The Word Inconsiderate Comes to Mind

By Wendy Belzberg

Published March 19, 2004, issue of March 19, 2004.
  • Print
  • Share Share

Many of my friends are nonworking mothers. Is it petty of me to be irritated when they make lunch dates and ask either where I’m likely to be that day (I’m in my office, which has a fixed address) or if I can meet them in their part of town? I understand that they have commitments too, but I am the one with a set schedule and prescribed lunch hour.

— Out-to-lunch friends

Though I personally believe pettiness, like grudge-holding, to be a highly underappreciated art and a perfectly legitimate one in many instances, the word inconsiderate comes more to mind. Working mothers need all of the slack they can get. The bottom line is that they work a double shift, whether they’re the ones making dinner and tending the laundry or not. Children, by definition, are not aware of their mothers’ responsibilities; ditto some husbands. But a fellow mother, or even a female friend, cannot be excused for failing to appreciate the delicate high-wire act. Call it whatever you wish. It’s not a competition. But your nonworking friends should be meeting you in the lobby café.

* * *

I suffer from terrible headaches and have for many years. I have found no relief in traditional medicine and was considering consulting a Chinese healer who believes in the laying on of hands. My husband thinks I’m turning into a fruitcake and has been so disparaging about my plan that I have not pursued it. What are your thoughts?

— Ready for remedy

I think that if your husband suffered from debilitating migraines, he would stop at nothing to get relief from the pain — including a live sacrifice. Compared with this, acupuncture, osteopathy, homeopathy, crystals and herbs seem like reasonable approaches. I am of the mind that in a situation like this, you throw everything up against the wall and assume, hope, pray and convince yourself that something will stick. There’s a reason why these treatments have been around for centuries. Remember that it took until the 20th century for chicken soup to establish its scientific credentials. It established its curative ones centuries earlier.

* * *

My sister lies to me with some frequency. This has become increasingly clear now that her children are old enough to speak. When I ask her if I can stop by for a visit, she tells me she already has plans. Later, when I speak to my nephews, they tell me they spent the day at home watching movies. I am insulted and frustrated when my sister does this, and I would like her to know that I’m on to her.

Sick of sister act

Do you believe your sister’s lies to be global in nature or limited to explanations for why she cannot make plans with you? If she has a long-standing history of lying, then you and I both are in over our heads; your sister needs professional help. If not, perhaps the problem lies with you, and your sister is simply guilty of trying to spare your feelings. I don’t know the history between you. What I do know is that the one example you cite could be construed as a “white lie” to stop you from dropping by. Your relationship with your sister would benefit from an evenhanded heart-to-heart rather than a full-blown confrontation. Accusing anyone of lying is never a good conversation-opener. Adding depositions from the under-12 set is equally ill-advised. Kid gloves, and an open heart, are what this one calls for.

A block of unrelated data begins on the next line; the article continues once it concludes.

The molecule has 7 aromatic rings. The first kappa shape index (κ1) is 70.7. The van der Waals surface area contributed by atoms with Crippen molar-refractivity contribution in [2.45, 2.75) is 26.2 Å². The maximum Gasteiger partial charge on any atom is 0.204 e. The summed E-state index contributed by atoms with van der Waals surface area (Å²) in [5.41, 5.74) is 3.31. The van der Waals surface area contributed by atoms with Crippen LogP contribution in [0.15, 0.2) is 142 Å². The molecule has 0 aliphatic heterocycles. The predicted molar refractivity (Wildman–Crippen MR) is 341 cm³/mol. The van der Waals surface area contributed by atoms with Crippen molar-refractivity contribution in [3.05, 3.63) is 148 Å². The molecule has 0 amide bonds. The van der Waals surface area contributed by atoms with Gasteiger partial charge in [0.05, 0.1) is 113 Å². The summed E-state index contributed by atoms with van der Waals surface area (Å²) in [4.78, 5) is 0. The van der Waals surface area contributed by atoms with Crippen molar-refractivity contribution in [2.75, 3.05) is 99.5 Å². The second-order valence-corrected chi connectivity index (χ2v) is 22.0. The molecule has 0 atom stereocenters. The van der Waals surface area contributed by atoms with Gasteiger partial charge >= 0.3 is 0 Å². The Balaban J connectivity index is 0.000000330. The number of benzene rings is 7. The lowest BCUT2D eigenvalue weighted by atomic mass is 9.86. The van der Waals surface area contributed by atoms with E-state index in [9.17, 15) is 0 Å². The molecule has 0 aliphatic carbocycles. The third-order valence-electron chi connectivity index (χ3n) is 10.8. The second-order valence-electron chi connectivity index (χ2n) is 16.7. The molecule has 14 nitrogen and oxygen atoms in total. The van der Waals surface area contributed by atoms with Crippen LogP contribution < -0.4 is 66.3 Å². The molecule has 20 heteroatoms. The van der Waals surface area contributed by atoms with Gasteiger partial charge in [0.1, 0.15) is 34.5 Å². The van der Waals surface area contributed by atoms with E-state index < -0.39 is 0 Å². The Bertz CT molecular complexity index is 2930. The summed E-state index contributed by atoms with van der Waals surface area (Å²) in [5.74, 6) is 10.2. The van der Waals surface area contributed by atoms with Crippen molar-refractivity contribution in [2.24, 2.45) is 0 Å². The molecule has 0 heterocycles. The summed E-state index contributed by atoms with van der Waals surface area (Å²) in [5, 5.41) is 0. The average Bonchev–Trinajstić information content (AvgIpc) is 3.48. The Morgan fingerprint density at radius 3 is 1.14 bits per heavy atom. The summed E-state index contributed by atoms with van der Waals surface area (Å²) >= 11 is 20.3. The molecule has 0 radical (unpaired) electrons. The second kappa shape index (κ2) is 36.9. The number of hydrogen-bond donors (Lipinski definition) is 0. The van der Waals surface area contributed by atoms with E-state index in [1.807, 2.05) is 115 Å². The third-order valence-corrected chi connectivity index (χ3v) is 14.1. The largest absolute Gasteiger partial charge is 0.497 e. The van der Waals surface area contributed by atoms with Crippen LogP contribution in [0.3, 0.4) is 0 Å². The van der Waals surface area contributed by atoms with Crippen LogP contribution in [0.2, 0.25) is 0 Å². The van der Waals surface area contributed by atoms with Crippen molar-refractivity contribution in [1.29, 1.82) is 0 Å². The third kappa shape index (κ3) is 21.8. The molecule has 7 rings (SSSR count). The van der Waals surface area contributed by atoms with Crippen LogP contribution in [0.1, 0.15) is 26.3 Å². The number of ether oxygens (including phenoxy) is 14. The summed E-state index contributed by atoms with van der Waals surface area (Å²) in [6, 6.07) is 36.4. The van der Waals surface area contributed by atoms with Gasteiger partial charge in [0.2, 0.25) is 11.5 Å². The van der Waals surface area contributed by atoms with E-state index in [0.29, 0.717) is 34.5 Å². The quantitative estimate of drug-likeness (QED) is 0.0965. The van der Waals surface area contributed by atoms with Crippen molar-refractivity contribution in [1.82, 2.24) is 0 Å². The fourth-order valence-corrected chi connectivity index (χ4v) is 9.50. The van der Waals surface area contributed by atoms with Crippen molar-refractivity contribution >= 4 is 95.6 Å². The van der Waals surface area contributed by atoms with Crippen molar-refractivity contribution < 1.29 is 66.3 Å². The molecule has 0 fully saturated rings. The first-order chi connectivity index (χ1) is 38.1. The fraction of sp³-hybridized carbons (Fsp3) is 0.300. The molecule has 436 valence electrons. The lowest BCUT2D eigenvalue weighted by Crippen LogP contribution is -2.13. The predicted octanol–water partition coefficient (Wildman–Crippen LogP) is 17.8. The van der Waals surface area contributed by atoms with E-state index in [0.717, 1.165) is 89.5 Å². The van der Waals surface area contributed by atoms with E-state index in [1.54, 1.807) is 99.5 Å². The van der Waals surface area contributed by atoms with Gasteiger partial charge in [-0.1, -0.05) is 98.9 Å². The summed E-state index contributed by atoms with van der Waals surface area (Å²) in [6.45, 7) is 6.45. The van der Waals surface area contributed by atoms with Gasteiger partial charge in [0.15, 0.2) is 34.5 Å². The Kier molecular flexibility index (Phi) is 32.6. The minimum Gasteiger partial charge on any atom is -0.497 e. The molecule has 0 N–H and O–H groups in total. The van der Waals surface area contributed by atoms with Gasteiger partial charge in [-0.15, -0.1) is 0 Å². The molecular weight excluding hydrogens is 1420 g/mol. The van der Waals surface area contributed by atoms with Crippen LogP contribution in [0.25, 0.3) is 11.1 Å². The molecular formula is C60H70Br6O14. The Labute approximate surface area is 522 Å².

Write to “Ask Wendy” at 954 Lexington Avenue #189, New York, N.Y. 10021 or at wendy@forward.com.






Find us on Facebook!
  • Mazel tov to Chelsea Clinton and Marc Mezvinsky!
  • If it's true, it's pretty terrifying news.
  • “My mom went to cook at the White House and all I got was this tiny piece of leftover raspberry ganache."
  • Planning on catching "Fading Gigolo" this weekend? Read our review.
  • A new initiative will spend $300 million a year towards strengthening Israel's relationship with the Diaspora. http://jd.fo/q3Iaj Is this money spent wisely?
  • Lusia Horowitz left pre-state Israel to fight fascism in Spain — and wound up being captured by the Nazis and sent to die at Auschwitz. Share her remarkable story — told in her letters.
  • Vered Guttman doesn't usually get nervous about cooking for 20 people, even for Passover. But last night was a bit different. She was cooking for the Obamas at the White House Seder.
  • A grumpy Jewish grandfather is wary of his granddaughter's celebrating Easter with the in-laws. But the Seesaw says it might just make her appreciate Judaism more. What do you think?
  • “Twist and Shout.” “Under the Boardwalk.” “Brown-Eyed Girl.” What do these great songs have in common? A forgotten Jewish songwriter. We tracked him down.
  • What can we learn from tragedies like the rampage in suburban Kansas City? For one thing, we must keep our eyes on the real threats that we as Jews face.
  • When is a legume not necessarily a legume? Philologos has the answer.
  • "Sometime in my childhood, I realized that the Exodus wasn’t as remote or as faceless as I thought it was, because I knew a former slave. His name was Hersh Nemes, and he was my grandfather." Share this moving Passover essay!
  • Getting ready for Seder? Chag Sameach! http://jd.fo/q3LO2
  • "We are not so far removed from the tragedies of the past, and as Jews sit down to the Seder meal, this event is a teachable moment of how the hatred of Jews-as-Other is still alive and well. It is not realistic to be complacent."
  • from-cache

Would you like to receive updates about new stories?




















We will not share your e-mail address or other personal information.

Already subscribed? Manage your subscription.